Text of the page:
Some hard-line Republicans have voiced strong opposition to further Ukraine aid, with some arguing the US can ill afford it given its rising $34 trillion national debt. They have repeatedly raised the threat of ousting Johnson, who became speaker in October after his predecessor, Kevin McCarthy, was ousted by party hard-liners.
Representative Bob Good, chair of the hard-line House Freedom Caucus, told reporters on Friday that the bills represent a “slide down into the abyss of greater fiscal crisis and America-last policies that reflect Biden and Schumer and (House Democratic leader Hakeem) Jeffries, and don’t reflect the American people.”
But Republican presidential candidate Donald Trump, who carries huge influence in the party, on April 12 voiced support for Johnson and in a Thursday social media post said Ukraine’s survival is important for the US
The bills provide $60.84 billion to address the conflict in Ukraine, including $23 billion to replenish US weapons, stocks and facilities; $26 billion for Israel, including $9.1 billion for humanitarian needs, and $8.12 billion for the Indo-Pacific.

AI’s relentless rise gives journalists tough choices

AI’s relentless rise gives journalists tough choices
Updated 20 April 2024
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AI’s relentless rise gives journalists tough choices

AI’s relentless rise gives journalists tough choices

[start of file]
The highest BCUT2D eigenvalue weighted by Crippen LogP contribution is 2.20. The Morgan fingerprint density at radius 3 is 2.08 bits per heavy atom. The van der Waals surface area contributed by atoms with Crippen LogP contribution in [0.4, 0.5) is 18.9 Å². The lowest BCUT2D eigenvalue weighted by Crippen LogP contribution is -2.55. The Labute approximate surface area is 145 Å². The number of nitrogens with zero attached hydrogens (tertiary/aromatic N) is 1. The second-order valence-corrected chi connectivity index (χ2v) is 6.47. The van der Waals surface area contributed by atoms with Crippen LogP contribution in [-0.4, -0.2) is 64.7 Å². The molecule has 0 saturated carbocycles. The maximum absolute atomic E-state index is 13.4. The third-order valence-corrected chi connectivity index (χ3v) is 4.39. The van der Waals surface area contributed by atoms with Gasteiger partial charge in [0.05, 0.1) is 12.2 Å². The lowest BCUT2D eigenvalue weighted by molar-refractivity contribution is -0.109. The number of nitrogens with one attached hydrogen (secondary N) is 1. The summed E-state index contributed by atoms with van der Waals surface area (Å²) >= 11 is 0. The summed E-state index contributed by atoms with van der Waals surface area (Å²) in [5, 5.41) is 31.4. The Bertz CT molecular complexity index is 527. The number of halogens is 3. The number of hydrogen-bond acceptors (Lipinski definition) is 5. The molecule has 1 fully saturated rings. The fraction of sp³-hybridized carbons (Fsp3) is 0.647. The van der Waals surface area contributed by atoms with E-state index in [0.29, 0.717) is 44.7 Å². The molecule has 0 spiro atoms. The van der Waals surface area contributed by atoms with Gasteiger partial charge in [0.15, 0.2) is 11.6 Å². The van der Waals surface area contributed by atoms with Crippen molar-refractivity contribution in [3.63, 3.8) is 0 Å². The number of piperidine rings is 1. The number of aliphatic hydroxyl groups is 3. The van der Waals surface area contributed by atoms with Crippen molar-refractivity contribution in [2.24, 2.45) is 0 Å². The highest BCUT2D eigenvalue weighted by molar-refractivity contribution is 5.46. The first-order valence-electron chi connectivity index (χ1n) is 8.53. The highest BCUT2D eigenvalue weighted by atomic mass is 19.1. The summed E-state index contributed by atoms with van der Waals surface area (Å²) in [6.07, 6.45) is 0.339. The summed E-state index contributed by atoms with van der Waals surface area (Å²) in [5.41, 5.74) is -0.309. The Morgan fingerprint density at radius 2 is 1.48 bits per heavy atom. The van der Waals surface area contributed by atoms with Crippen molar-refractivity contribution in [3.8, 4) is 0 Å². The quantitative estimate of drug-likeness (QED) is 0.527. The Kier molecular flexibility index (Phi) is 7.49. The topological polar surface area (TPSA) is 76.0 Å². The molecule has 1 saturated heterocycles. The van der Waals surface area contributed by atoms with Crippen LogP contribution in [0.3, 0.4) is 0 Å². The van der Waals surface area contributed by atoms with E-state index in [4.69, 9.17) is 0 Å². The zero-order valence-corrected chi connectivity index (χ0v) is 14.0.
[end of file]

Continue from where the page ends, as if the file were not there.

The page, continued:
• AI tools imitating human intelligence are used to transcribe sound files, summarize texts and translate
  • Columbia University teacher says collaborating with AI “tempting” in the face of increasingly right media resources

PERUGIA, Italy: The rise of artificial intelligence has forced an increasing number of journalists to grapple with the ethical and editorial challenges posed by the rapidly expanding technology.

AI’s role in assisting newsrooms or transforming them completely was among the questions raised at the International Journalism Festival in the Italian city of Perugia that closes on Sunday.

AI tools imitating human intelligence are widely used in newsrooms around the world to transcribe sound files, summarize texts and translate.

In early 2023, Germany’s Axel Springer group announced it was cutting jobs at the Bild and Die Welt newspapers, saying AI could now “replace” some of its journalists.

Generative AI — capable of producing text and images following a simple request in everyday language — has been opening new frontiers as well as raising concerns for a year and a half.

One issue is that voices and faces can now be cloned to produce a podcast or present news on television. Last year, Filipino website Rappler created a brand aimed at young audiences by converting its long articles into comics, graphics and even videos.